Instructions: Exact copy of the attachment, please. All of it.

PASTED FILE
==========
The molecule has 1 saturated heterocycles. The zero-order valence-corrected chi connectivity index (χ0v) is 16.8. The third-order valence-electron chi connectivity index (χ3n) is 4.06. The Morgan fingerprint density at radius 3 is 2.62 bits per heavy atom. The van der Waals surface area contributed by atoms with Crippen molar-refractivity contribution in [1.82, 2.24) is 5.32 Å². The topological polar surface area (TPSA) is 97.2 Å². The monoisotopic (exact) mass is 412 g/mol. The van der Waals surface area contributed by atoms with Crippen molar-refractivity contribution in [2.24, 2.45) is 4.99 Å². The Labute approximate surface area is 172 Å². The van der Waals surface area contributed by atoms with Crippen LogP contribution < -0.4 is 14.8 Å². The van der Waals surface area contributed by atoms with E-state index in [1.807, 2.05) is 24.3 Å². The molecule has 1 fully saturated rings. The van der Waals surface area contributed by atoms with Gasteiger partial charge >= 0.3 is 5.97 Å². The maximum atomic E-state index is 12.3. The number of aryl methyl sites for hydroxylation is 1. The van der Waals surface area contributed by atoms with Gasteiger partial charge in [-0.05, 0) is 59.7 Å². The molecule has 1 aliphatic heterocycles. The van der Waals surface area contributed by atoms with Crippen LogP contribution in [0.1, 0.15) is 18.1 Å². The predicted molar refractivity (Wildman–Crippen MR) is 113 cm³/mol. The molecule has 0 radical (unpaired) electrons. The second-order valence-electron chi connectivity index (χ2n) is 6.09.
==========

The molecule has 1 saturated heterocycles. The zero-order valence-corrected chi connectivity index (χ0v) is 16.8. The third-order valence-electron chi connectivity index (χ3n) is 4.06. The Morgan fingerprint density at radius 3 is 2.62 bits per heavy atom. The van der Waals surface area contributed by atoms with Crippen molar-refractivity contribution in [1.82, 2.24) is 5.32 Å². The topological polar surface area (TPSA) is 97.2 Å². The monoisotopic (exact) mass is 412 g/mol. The van der Waals surface area contributed by atoms with Crippen molar-refractivity contribution in [2.24, 2.45) is 4.99 Å². The Labute approximate surface area is 172 Å². The van der Waals surface area contributed by atoms with Crippen LogP contribution < -0.4 is 14.8 Å². The van der Waals surface area contributed by atoms with E-state index in [1.807, 2.05) is 24.3 Å². The molecule has 1 fully saturated rings. The van der Waals surface area contributed by atoms with Gasteiger partial charge >= 0.3 is 5.97 Å². The maximum atomic E-state index is 12.3. The number of aryl methyl sites for hydroxylation is 1. The van der Waals surface area contributed by atoms with Gasteiger partial charge in [-0.05, 0) is 59.7 Å². The molecule has 1 aliphatic heterocycles. The van der Waals surface area contributed by atoms with Crippen LogP contribution in [0.1, 0.15) is 18.1 Å². The predicted molar refractivity (Wildman–Crippen MR) is 113 cm³/mol. The molecule has 0 radical (unpaired) electrons. The second-order valence-electron chi connectivity index (χ2n) is 6.09.